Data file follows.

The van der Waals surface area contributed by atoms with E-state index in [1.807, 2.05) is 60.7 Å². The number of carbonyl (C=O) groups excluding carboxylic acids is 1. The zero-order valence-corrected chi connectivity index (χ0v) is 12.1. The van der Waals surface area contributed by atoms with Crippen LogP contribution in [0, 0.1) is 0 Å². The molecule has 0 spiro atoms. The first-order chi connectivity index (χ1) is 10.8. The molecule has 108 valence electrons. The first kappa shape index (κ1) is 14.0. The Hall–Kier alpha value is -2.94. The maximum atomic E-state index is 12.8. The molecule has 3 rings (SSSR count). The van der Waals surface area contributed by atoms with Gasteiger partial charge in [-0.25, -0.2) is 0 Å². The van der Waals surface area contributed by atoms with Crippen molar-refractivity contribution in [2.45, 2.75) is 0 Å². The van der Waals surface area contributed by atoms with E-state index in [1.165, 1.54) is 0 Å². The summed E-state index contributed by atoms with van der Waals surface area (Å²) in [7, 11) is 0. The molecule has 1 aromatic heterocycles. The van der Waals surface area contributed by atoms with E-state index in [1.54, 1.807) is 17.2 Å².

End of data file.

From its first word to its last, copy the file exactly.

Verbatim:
The van der Waals surface area contributed by atoms with E-state index in [1.807, 2.05) is 60.7 Å². The number of carbonyl (C=O) groups excluding carboxylic acids is 1. The zero-order valence-corrected chi connectivity index (χ0v) is 12.1. The van der Waals surface area contributed by atoms with Crippen LogP contribution in [0, 0.1) is 0 Å². The molecule has 0 spiro atoms. The first-order chi connectivity index (χ1) is 10.8. The molecule has 108 valence electrons. The first kappa shape index (κ1) is 14.0. The Hall–Kier alpha value is -2.94. The maximum atomic E-state index is 12.8. The molecule has 3 rings (SSSR count). The van der Waals surface area contributed by atoms with Gasteiger partial charge in [-0.25, -0.2) is 0 Å². The van der Waals surface area contributed by atoms with Crippen molar-refractivity contribution in [2.45, 2.75) is 0 Å². The van der Waals surface area contributed by atoms with E-state index in [1.165, 1.54) is 0 Å². The summed E-state index contributed by atoms with van der Waals surface area (Å²) in [7, 11) is 0. The molecule has 1 aromatic heterocycles. The van der Waals surface area contributed by atoms with E-state index in [1.54, 1.807) is 17.2 Å².